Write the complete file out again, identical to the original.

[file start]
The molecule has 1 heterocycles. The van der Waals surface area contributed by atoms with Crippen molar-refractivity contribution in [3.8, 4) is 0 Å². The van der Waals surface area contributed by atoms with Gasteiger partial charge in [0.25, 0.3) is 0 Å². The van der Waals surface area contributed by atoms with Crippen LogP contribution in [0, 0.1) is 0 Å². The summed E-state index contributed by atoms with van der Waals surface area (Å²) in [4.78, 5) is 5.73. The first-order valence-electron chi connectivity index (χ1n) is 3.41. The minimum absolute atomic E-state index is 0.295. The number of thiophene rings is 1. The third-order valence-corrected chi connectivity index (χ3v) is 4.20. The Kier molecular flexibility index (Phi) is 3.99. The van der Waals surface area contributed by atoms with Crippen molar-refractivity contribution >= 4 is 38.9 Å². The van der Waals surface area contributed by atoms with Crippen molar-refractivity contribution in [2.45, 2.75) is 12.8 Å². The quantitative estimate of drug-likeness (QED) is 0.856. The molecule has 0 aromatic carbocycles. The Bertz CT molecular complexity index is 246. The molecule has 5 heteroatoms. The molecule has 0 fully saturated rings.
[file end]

The molecule has 1 heterocycles. The van der Waals surface area contributed by atoms with Crippen molar-refractivity contribution in [3.8, 4) is 0 Å². The van der Waals surface area contributed by atoms with Gasteiger partial charge in [0.25, 0.3) is 0 Å². The van der Waals surface area contributed by atoms with Crippen LogP contribution in [0, 0.1) is 0 Å². The summed E-state index contributed by atoms with van der Waals surface area (Å²) in [4.78, 5) is 5.73. The first-order valence-electron chi connectivity index (χ1n) is 3.41. The minimum absolute atomic E-state index is 0.295. The number of thiophene rings is 1. The third-order valence-corrected chi connectivity index (χ3v) is 4.20. The Kier molecular flexibility index (Phi) is 3.99. The van der Waals surface area contributed by atoms with Crippen molar-refractivity contribution >= 4 is 38.9 Å². The van der Waals surface area contributed by atoms with Crippen molar-refractivity contribution in [2.45, 2.75) is 12.8 Å². The quantitative estimate of drug-likeness (QED) is 0.856. The molecule has 0 aromatic carbocycles. The Bertz CT molecular complexity index is 246. The molecule has 5 heteroatoms. The molecule has 0 fully saturated rings.